ImageAgain – just like the smell section above this music needs to be conditioned, spend some quiet time each day relaxing with your music, condition it to relaxation and slow breathing, if you have a massage, facial or reflexology take it along with you and ask the therapist to play it whilst you relax. On the day a well conditioned piece of alpha music can have strong relaxation results, even better if you pack some headphones to drown out external noise too!

4. Think about tactile objects – Touch

Not just touch from another person, here light stroking can often be more beneficial than a heavier massage, the sort of stroking we are so familiar with and is already deeply conditioned with relaxation and often heavily conditioned to calming from our own mother, but think about anything else that may be touching your skin. My whole family are like Linus from Snoopy with his favourite blanket – we love to curl up on the sofa with our soft throws and blankets. My youngest son and I each have a fake fur throw that instantly relax us, whereas my daughter loves her knitted baby blanket. Also – my own pillow means instant relaxation to me, taking my throw and my own pillow into hospital with me massively helped me to relax and has done for many of the mums I have supported during labour.

The last point I would like to add here is that of water. Much is written about waterbirth, but the other benefits of water are less so: showers aimed on the back of a labouring mum, a water feature gurgling away in the background, a deep bath (even better with some waterproof spa lights – see above!) – all of these can have powerful effects even if access to a birth pool is not available!


5. Think about Food and Drink – Taste

I always suggest couples pack a labour feast, not just to munch on during labour (if they feel like eating), but for afterwards too instead of the obligatory toast! I think it’s really important here to remember the birth partner, what is he or she going to eat and drink? and where is it going to come from? if it’s to be purchased on the day it means the mum is going to have to be left, or more often it means the partner goes without as they don’t want to leave the mum. I always suggest partners pack themselves lots of (not loud crunchy or smelly!) food and drink as well as packing snacks for the mum.

On this note it’s really important that the birth partner thinks about all of the above too, what will he or she do to stay comfortable? what will he or she do to stay relaxed? what will he or she do to not get bored? This last one is vital! I have seen too many bored dads pacing the floor and asking “how much longer?”!! So always suggest partners may like to pack newspapers/magazines and yes – even games consoles/laptops and IPhones to play games on!

I hope this list helps you to prepare for your birth, always remember you can control most environments and make them as birth friendly as possible, whatever and wherever your original plans – it is always possible to retain some control over your birth environment.

Do let me know any tips you have for creating a good portable birth environments! Happy BIRTHday!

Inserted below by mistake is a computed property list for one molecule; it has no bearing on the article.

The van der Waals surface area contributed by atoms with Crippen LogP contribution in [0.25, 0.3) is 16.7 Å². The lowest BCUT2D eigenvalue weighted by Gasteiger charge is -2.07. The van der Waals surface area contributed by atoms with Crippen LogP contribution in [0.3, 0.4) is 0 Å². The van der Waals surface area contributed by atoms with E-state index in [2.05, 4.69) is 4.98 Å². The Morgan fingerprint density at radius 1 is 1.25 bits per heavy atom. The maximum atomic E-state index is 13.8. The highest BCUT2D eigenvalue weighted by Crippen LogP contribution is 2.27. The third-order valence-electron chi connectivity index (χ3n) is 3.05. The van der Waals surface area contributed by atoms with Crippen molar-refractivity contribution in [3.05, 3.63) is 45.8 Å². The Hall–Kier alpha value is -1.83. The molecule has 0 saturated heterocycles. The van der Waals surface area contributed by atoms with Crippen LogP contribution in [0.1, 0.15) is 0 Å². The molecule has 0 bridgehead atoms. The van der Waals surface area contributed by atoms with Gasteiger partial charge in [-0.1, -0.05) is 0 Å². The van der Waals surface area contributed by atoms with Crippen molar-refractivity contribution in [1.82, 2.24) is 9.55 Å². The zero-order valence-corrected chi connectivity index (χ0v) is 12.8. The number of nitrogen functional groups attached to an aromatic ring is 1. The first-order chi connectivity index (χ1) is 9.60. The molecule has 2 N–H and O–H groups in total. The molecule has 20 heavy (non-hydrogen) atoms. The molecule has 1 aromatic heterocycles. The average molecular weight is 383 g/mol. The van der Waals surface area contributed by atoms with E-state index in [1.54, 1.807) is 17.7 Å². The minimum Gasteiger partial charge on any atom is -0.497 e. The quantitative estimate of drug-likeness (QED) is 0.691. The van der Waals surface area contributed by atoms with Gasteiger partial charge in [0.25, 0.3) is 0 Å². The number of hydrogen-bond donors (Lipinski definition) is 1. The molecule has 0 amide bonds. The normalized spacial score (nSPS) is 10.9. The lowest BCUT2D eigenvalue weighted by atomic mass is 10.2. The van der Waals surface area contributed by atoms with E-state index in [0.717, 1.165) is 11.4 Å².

5 Reasons Why Your Birth Can Affect Your Baby and Your Parenting

When I meet a new mum, dad and baby  for the first time at a consultation for colic and sleep I always start with the same question:

“tell me about your birth”

Mostly it’s met with confusion, wrinkled eyebrows and exchanged curious looks, very often they ask me “why?” straight back. After all they haven’t come to see me to talk about their birth, they’re here to see me to work out why their baby cries so much. To me though the two are so inextricably linked it is impossible to understand the issues they are having with their newborn unless we go back to the beginning (sometimes the cause goes even further back – I’m very aware of that!). So, here’s why I ask that question and why I believe that any professional working with new parents MUST consider the baby’s birth in order to really help:

1) The birth can have lasting physical consequences for the baby

If a baby is born by C-Section, ventouse or forceps my ears always prick up immediately, especially if the labour has been long and involved malpresentation. I work very closely with a local chiropractor who specialises in working with new babies and over the years I have learnt an awful lot from her. Imagine if your head had been crooked at an unusual angle for several weeks, then imagine that somebody was pushing your head into that position even harder for a whole day, you’d have a headache and neck ache right? I have seen babies in obvious discomfort, several with torticollis unable to turn their head – aside from the discomfort this can also have an effect on feeding – several mums have said “he just won’t feed from that side and cries whenever we try” – they hadn’t considered it might be painful for their baby to turn their head to do so. Also when you start delving into the world of cranial nerves even more the whole issue becomes more complex. During labour the baby’s cranial bones move and overlap (think of a cone headed newborn!), this is normal and the bones usually return to their normal position over a few days after the birth, mostly via the process of the baby sucking (and the movement of the upper and lower jaw) which stimulates the base of the skull via the palate. Sometimes however things don’t return to normal and often abnormal skull compression becomes noticeable via the baby’s feeding habits and need to suck much more than usual. If the baby’s vagus nerve (the nerve directly linked to digestion) is compressed this can also have noticeable effects on a baby’s digestive system causing pain. All of this is more likely to happen if the labour is long, the baby is malpresented (I often notice babies who laid in an asynclitic presentation during labour are more fussy) or is born via emergency section, forceps or ventouse. Visiting a good chiropractor or cranial osteopath can make a profound difference for some new parents and babies. I believe in this so passionately I believe it should be available on the NHS, after all we check a baby’s hearing after birth – why not his skull and spine?